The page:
South Africa's clinical research in "serious decline"
[CAPE TOWN] Clinical research in South Africa is in serious decline because of two decades of "disinvestment" — leading to an ageing workforce, "chronic underfunding" of its Medical Research Council and "grossly insufficient" funding for research professorships, says a report.
Lack of government funding is driving South African researchers into working on diseases of the affluent, for the pharmaceutical industry, or the HIV and TB agendas of external donors, says the Academy of Science of South Africa.
Over half of the country's expenditure on clinical research comes from the private sector, according to the report published last month (22 April).
The last two decades have seen a "largely unplanned, but cumulative, disinvestment in publicly funded programmes resulting from the withdrawal of the health departments of provincial governments from this sector, the absence of discounts for research tests from the business model for the National Health Laboratory Service, chronic underfunding of the Medical Research Council ... and the lack of funding streams to universities that might in principle have been applied to meet the overall shortfall in support.
"There is little likelihood that continuation of the present situation is compatible with rebuilding and sustaining solid research capacity in the clinical domain," adds the report, by the Academy's panel of health scientists and scholars.
A tenth of South Africa's state expenditure goes on public health services, which the report applauds, but adds that the proportion going to research is "much too little" — 0.15 per cent of gross domestic product (GDP).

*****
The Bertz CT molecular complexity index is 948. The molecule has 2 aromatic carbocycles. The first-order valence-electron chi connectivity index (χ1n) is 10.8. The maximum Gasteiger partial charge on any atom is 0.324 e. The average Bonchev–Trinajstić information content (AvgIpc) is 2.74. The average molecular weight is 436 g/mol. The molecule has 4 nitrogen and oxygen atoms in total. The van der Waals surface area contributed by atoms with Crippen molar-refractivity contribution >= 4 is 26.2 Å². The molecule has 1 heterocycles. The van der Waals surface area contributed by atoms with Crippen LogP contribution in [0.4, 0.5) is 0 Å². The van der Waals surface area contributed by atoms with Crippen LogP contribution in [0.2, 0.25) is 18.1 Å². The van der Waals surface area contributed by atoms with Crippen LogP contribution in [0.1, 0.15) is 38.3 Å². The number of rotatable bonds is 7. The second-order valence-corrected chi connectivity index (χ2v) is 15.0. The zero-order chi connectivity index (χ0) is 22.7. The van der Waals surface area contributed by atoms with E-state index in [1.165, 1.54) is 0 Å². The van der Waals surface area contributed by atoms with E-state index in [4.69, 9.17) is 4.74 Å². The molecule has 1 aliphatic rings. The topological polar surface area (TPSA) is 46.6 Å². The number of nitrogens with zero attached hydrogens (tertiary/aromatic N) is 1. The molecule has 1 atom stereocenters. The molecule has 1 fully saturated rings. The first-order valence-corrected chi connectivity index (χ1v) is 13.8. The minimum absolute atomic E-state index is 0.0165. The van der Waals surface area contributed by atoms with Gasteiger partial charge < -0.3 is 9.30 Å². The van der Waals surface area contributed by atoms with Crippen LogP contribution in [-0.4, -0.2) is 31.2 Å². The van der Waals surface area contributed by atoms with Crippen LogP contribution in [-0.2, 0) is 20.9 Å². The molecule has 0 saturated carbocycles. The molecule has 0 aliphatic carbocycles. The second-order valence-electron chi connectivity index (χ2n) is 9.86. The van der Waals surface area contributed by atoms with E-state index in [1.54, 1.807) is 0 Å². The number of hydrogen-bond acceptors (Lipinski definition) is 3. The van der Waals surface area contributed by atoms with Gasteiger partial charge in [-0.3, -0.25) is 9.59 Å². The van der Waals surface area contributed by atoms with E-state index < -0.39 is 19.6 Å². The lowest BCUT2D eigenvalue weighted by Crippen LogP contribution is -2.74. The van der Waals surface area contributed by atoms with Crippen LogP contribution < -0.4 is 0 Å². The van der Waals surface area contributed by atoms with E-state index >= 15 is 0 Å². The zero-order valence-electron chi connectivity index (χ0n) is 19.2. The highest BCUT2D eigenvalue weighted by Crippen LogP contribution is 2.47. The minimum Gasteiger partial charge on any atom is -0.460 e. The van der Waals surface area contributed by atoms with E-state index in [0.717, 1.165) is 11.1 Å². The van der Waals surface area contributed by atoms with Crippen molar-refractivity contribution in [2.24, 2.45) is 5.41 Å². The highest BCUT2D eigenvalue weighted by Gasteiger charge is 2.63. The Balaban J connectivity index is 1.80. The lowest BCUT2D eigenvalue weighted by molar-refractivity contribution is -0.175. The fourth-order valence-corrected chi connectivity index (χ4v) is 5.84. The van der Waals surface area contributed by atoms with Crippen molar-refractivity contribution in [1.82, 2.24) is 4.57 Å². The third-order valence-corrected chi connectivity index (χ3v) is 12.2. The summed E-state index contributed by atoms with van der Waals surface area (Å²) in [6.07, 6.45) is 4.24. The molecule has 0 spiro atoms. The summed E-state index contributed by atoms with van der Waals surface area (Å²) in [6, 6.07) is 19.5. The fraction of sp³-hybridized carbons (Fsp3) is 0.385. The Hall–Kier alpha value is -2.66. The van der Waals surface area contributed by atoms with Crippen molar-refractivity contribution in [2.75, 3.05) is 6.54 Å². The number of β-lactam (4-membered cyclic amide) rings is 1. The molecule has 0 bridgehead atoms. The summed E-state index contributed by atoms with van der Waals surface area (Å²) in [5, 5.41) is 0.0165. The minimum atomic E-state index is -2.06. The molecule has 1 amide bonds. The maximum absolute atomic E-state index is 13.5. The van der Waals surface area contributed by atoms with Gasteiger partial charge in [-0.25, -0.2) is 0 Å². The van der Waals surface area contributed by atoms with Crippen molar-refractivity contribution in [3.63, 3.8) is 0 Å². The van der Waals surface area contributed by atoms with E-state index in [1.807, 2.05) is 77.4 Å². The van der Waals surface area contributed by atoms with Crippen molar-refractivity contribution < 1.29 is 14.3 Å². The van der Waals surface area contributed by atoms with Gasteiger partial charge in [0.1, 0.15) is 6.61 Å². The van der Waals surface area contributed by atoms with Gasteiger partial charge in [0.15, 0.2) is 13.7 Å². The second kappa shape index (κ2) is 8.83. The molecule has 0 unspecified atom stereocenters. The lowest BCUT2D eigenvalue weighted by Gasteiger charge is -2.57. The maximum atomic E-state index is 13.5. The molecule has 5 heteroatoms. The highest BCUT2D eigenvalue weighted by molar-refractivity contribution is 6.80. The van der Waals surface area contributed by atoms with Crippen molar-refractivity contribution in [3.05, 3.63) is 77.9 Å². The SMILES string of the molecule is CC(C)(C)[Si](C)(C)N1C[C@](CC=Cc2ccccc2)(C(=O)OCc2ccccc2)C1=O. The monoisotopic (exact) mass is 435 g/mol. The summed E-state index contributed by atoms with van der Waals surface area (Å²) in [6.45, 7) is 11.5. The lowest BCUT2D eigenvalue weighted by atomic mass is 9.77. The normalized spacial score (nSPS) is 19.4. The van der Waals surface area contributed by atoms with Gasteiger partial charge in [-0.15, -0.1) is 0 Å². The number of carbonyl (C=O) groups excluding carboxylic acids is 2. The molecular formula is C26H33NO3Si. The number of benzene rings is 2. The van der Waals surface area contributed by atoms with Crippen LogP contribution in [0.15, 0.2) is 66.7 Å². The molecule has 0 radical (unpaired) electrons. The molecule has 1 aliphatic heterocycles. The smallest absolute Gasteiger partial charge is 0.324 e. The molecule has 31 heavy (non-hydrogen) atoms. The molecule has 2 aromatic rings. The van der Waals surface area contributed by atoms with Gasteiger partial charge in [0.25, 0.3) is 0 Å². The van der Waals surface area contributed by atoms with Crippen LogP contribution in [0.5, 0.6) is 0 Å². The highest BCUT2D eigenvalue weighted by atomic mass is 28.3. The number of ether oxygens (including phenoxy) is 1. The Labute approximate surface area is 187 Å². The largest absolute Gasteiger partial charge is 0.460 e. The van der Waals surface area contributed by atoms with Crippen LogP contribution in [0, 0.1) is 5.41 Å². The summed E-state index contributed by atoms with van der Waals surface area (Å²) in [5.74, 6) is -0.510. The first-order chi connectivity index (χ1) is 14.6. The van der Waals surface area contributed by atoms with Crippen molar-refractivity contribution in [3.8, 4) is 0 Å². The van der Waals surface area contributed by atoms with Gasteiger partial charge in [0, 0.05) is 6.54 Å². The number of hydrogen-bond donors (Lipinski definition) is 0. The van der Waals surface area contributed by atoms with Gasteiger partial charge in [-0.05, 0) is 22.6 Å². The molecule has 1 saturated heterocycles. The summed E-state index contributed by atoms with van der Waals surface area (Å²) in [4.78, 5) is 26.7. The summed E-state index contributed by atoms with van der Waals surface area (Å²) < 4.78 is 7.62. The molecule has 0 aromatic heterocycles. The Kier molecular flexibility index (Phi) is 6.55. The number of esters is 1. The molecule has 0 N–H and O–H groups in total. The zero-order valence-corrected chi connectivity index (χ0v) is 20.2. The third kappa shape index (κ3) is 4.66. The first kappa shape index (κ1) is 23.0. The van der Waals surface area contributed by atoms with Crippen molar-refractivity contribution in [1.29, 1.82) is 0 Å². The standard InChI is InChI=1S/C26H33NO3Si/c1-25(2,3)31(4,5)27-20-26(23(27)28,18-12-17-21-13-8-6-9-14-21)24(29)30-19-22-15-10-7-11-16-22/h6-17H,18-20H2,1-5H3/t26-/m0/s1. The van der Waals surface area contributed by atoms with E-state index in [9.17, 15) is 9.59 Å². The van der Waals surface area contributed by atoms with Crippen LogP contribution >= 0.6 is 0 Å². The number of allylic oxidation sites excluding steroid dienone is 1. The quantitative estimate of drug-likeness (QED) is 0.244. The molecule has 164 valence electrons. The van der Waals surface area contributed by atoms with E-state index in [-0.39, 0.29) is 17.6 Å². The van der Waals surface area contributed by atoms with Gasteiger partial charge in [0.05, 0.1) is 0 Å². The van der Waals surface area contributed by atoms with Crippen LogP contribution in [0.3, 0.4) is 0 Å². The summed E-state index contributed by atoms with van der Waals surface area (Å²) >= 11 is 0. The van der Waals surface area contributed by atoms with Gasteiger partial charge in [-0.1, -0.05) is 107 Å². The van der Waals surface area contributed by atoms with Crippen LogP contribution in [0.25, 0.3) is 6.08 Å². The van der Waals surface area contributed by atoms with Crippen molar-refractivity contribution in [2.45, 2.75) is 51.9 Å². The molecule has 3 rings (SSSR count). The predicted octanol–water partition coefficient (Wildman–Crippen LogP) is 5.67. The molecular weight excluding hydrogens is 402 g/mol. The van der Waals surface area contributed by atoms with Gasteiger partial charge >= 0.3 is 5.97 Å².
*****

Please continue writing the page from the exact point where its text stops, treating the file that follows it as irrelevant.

The report calls for, amongst other things, a national funding scheme for clinical research, with two per cent of GDP committed to research and development (R&D), of which 20 per cent should be allocated to health research.
"The government has already committed itself to investing two per cent of the GDP on R&D. We are just below one per cent and rising. So there is commitment, which must be accelerated," Bongani Mayosi of the University of Cape Town, and panel chair, told SciDev.Net.
Kirti Narsai, head of scientific and regulatory affairs at the Pharmaceutical Industry Association of South Africa, said the government needs a focused approach to health research, especially public health issues.
"Government needs to attract institutional, non-governmental organisations and private sector funding to work in partnership with academic institutions to increase levels of clinical research in South Africa," she said.
"A decline in clinical research decreases the number of people the pharmaceutical industry can employ who are interested or have experience in doing clinical research," added Narsai.